Joshua Strother, bartender at Ludivine, 805 N. Hudson, mixes a few warm cocktails, including his Chartreuse and Grey. Made with Plymouth gin, crème de cacao, Green Chartreuse (flamed), lemon juice and Earl Grey tea, the concoction tastes like a hot cup of tea on a cold evening, only with a bit of a kick.
Strother creates some cocktails specifically as warm drinks, but also experiments.
Ive had a lot of success making the egg-based classics into coffee with a little cream, he said. The Sarahs Flip on the menu is great as a coffee drink.
Coffee drinks, incidentally, make excellent winter brunch choices.
Tarah Patton, bartender at Stella Modern Italian Cuisine, 1201 N. Walker, makes a delicious warm version of her Espresso Martini.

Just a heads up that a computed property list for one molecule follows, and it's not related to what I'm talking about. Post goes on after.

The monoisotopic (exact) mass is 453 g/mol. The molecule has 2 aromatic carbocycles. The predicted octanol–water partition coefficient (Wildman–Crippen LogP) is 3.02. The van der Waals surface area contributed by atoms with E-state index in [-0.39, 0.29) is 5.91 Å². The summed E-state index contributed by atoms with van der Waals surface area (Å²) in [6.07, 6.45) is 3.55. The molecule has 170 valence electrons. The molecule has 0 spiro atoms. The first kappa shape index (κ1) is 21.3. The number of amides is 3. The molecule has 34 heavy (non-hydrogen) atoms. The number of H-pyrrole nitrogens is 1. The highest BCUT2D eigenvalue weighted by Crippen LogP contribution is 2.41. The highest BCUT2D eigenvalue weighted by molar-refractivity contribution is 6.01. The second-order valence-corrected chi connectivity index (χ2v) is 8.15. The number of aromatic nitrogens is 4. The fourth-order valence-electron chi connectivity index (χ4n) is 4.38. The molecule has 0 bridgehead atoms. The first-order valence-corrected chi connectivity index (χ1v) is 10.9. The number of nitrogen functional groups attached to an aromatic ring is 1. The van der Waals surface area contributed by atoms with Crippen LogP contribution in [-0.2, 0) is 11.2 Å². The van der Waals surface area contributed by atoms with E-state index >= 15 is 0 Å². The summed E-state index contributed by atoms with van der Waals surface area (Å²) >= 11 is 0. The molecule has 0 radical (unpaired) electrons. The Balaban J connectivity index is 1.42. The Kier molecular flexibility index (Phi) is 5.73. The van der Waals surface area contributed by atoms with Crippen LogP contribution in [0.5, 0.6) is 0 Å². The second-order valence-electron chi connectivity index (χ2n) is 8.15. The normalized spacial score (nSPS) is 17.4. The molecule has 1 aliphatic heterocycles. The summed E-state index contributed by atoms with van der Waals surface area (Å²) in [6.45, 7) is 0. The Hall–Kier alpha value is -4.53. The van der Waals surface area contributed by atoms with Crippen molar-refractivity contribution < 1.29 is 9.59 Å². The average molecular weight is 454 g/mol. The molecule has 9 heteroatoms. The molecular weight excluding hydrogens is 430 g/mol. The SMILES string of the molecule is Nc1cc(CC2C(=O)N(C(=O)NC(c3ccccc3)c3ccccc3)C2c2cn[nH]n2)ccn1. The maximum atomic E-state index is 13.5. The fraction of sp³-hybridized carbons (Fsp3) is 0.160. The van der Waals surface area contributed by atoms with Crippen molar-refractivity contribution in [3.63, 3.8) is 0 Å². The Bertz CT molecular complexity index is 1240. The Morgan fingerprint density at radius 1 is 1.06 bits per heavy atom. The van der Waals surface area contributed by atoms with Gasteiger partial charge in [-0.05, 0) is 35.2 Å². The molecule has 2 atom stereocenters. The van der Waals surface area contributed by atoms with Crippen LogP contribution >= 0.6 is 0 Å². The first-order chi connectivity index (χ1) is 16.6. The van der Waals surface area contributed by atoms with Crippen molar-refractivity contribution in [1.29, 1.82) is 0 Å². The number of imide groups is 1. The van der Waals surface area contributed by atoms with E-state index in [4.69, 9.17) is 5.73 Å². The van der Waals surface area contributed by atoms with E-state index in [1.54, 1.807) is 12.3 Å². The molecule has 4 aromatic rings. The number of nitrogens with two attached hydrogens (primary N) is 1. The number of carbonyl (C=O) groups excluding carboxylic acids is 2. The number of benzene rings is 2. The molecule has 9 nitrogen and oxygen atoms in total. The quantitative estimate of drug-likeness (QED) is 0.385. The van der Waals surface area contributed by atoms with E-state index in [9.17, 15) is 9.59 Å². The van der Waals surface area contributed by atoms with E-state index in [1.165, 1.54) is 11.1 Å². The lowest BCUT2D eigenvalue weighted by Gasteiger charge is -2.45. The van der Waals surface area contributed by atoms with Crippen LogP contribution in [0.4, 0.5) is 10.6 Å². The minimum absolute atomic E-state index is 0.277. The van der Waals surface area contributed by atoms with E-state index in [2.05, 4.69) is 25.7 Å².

Made with a shot of espresso, vanilla vodka, Patrón XO, Kahlúa, dark crème de cacao and steamed milk, this cocktail easily could serve as a cool-weather drink at brunch. Coffee flavors are prominent, as is alcohol, so unless you plan on a post-brunch nap, sip carefully.
Patton also makes Keoki Coffee, another great brunch drink. This one is mostly coffee, making it a nice caffeine boost for a Friday or Saturday evening. She mixes Kahlúa, brandy, crème de cacao and coffee, and tops it with whipped cream.
Many bars still nod toward traditional offerings like the hot toddy.
Mickey Mantles Steakhouse, 7 S. Mickey Mantle, doesnt have it on the menu, but its always available for the asking. The toddy can be made with any whiskey, so pick your favorite; not even blended Scotch is off-limits. You can also substitute rum, brandy or gin, depending on your preference.
Toddies are traditionally made with honey and lemon, but nutmeg, cloves and other baking spices can add delicious twists.